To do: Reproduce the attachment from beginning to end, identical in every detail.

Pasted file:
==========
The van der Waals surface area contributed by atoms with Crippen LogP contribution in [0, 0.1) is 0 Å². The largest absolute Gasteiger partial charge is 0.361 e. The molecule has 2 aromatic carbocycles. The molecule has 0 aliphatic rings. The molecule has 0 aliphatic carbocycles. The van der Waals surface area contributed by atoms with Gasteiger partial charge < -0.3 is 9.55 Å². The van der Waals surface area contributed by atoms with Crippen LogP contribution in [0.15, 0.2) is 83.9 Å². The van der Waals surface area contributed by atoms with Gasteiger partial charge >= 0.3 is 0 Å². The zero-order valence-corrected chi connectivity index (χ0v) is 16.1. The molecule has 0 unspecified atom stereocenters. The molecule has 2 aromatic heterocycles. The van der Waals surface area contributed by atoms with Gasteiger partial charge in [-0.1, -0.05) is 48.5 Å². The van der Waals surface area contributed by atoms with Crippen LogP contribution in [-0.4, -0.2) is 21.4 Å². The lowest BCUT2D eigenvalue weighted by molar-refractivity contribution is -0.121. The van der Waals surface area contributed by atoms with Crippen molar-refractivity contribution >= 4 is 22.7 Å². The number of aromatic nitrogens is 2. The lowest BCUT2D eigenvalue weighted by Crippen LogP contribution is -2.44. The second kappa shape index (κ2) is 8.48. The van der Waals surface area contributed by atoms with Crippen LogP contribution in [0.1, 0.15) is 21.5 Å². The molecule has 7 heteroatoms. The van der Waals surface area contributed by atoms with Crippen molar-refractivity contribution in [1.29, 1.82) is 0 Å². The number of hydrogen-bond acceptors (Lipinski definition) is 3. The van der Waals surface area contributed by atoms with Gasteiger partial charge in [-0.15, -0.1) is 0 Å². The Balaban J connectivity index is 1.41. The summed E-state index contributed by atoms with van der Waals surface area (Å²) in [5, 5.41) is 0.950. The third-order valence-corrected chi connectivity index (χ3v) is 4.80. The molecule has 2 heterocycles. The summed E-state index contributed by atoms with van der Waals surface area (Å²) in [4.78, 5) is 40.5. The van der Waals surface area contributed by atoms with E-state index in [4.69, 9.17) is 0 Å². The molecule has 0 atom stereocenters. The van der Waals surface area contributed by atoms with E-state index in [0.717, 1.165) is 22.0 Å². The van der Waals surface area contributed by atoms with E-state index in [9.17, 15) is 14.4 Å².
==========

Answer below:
The van der Waals surface area contributed by atoms with Crippen LogP contribution in [0, 0.1) is 0 Å². The largest absolute Gasteiger partial charge is 0.361 e. The molecule has 2 aromatic carbocycles. The molecule has 0 aliphatic rings. The molecule has 0 aliphatic carbocycles. The van der Waals surface area contributed by atoms with Gasteiger partial charge < -0.3 is 9.55 Å². The van der Waals surface area contributed by atoms with Crippen LogP contribution in [0.15, 0.2) is 83.9 Å². The van der Waals surface area contributed by atoms with Gasteiger partial charge >= 0.3 is 0 Å². The zero-order valence-corrected chi connectivity index (χ0v) is 16.1. The molecule has 0 unspecified atom stereocenters. The molecule has 2 aromatic heterocycles. The van der Waals surface area contributed by atoms with Gasteiger partial charge in [-0.1, -0.05) is 48.5 Å². The van der Waals surface area contributed by atoms with Crippen LogP contribution in [-0.4, -0.2) is 21.4 Å². The lowest BCUT2D eigenvalue weighted by molar-refractivity contribution is -0.121. The van der Waals surface area contributed by atoms with Crippen molar-refractivity contribution >= 4 is 22.7 Å². The number of aromatic nitrogens is 2. The lowest BCUT2D eigenvalue weighted by Crippen LogP contribution is -2.44. The second kappa shape index (κ2) is 8.48. The van der Waals surface area contributed by atoms with Crippen LogP contribution in [0.1, 0.15) is 21.5 Å². The molecule has 7 heteroatoms. The van der Waals surface area contributed by atoms with Crippen molar-refractivity contribution in [1.29, 1.82) is 0 Å². The number of hydrogen-bond acceptors (Lipinski definition) is 3. The van der Waals surface area contributed by atoms with Gasteiger partial charge in [-0.15, -0.1) is 0 Å². The Balaban J connectivity index is 1.41. The summed E-state index contributed by atoms with van der Waals surface area (Å²) in [5, 5.41) is 0.950. The third-order valence-corrected chi connectivity index (χ3v) is 4.80. The molecule has 2 heterocycles. The summed E-state index contributed by atoms with van der Waals surface area (Å²) in [4.78, 5) is 40.5. The van der Waals surface area contributed by atoms with E-state index in [4.69, 9.17) is 0 Å². The molecule has 0 atom stereocenters. The van der Waals surface area contributed by atoms with E-state index in [0.717, 1.165) is 22.0 Å². The van der Waals surface area contributed by atoms with E-state index in [9.17, 15) is 14.4 Å².